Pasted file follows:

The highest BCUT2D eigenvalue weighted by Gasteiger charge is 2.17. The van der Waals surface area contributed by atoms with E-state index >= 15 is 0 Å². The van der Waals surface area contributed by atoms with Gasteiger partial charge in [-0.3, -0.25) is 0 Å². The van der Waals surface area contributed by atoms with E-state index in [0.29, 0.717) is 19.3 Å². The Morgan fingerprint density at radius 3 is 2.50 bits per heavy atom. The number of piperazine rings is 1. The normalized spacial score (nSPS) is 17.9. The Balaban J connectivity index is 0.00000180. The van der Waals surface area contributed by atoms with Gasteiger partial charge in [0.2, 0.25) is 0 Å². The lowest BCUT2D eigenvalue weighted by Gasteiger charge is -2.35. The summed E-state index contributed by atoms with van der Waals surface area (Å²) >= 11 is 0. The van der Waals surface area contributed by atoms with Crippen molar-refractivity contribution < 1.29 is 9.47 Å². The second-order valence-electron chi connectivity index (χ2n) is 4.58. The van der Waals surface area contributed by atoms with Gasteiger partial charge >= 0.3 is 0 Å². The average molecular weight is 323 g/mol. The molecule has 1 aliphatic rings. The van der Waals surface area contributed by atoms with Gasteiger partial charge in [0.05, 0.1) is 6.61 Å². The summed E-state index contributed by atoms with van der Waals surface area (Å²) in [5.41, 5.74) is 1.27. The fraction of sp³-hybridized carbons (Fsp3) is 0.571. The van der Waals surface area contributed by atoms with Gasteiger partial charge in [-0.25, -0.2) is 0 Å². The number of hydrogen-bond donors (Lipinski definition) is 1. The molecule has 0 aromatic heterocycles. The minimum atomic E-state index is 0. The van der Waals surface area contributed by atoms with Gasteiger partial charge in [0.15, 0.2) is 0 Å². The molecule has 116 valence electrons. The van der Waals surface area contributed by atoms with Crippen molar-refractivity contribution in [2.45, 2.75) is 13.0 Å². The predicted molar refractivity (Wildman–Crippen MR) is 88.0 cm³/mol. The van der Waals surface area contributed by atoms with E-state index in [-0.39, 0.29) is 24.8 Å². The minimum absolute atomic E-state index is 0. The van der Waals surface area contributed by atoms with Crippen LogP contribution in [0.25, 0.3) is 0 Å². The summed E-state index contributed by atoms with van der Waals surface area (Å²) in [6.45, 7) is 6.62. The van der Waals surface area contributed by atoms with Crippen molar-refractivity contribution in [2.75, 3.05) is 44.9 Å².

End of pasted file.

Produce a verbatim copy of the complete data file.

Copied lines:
The highest BCUT2D eigenvalue weighted by Gasteiger charge is 2.17. The van der Waals surface area contributed by atoms with E-state index >= 15 is 0 Å². The van der Waals surface area contributed by atoms with Gasteiger partial charge in [-0.3, -0.25) is 0 Å². The van der Waals surface area contributed by atoms with E-state index in [0.29, 0.717) is 19.3 Å². The Morgan fingerprint density at radius 3 is 2.50 bits per heavy atom. The number of piperazine rings is 1. The normalized spacial score (nSPS) is 17.9. The Balaban J connectivity index is 0.00000180. The van der Waals surface area contributed by atoms with Gasteiger partial charge in [0.2, 0.25) is 0 Å². The lowest BCUT2D eigenvalue weighted by Gasteiger charge is -2.35. The summed E-state index contributed by atoms with van der Waals surface area (Å²) >= 11 is 0. The van der Waals surface area contributed by atoms with Crippen molar-refractivity contribution < 1.29 is 9.47 Å². The second-order valence-electron chi connectivity index (χ2n) is 4.58. The van der Waals surface area contributed by atoms with Gasteiger partial charge >= 0.3 is 0 Å². The average molecular weight is 323 g/mol. The molecule has 1 aliphatic rings. The van der Waals surface area contributed by atoms with Gasteiger partial charge in [0.05, 0.1) is 6.61 Å². The summed E-state index contributed by atoms with van der Waals surface area (Å²) in [5.41, 5.74) is 1.27. The fraction of sp³-hybridized carbons (Fsp3) is 0.571. The van der Waals surface area contributed by atoms with Gasteiger partial charge in [-0.25, -0.2) is 0 Å². The number of hydrogen-bond donors (Lipinski definition) is 1. The molecule has 0 aromatic heterocycles. The minimum atomic E-state index is 0. The van der Waals surface area contributed by atoms with Gasteiger partial charge in [0.15, 0.2) is 0 Å². The molecule has 116 valence electrons. The van der Waals surface area contributed by atoms with Crippen molar-refractivity contribution in [2.45, 2.75) is 13.0 Å². The predicted molar refractivity (Wildman–Crippen MR) is 88.0 cm³/mol. The van der Waals surface area contributed by atoms with E-state index in [-0.39, 0.29) is 24.8 Å². The minimum absolute atomic E-state index is 0. The van der Waals surface area contributed by atoms with Crippen LogP contribution in [0.25, 0.3) is 0 Å². The summed E-state index contributed by atoms with van der Waals surface area (Å²) in [6.45, 7) is 6.62. The van der Waals surface area contributed by atoms with Crippen molar-refractivity contribution in [2.75, 3.05) is 44.9 Å².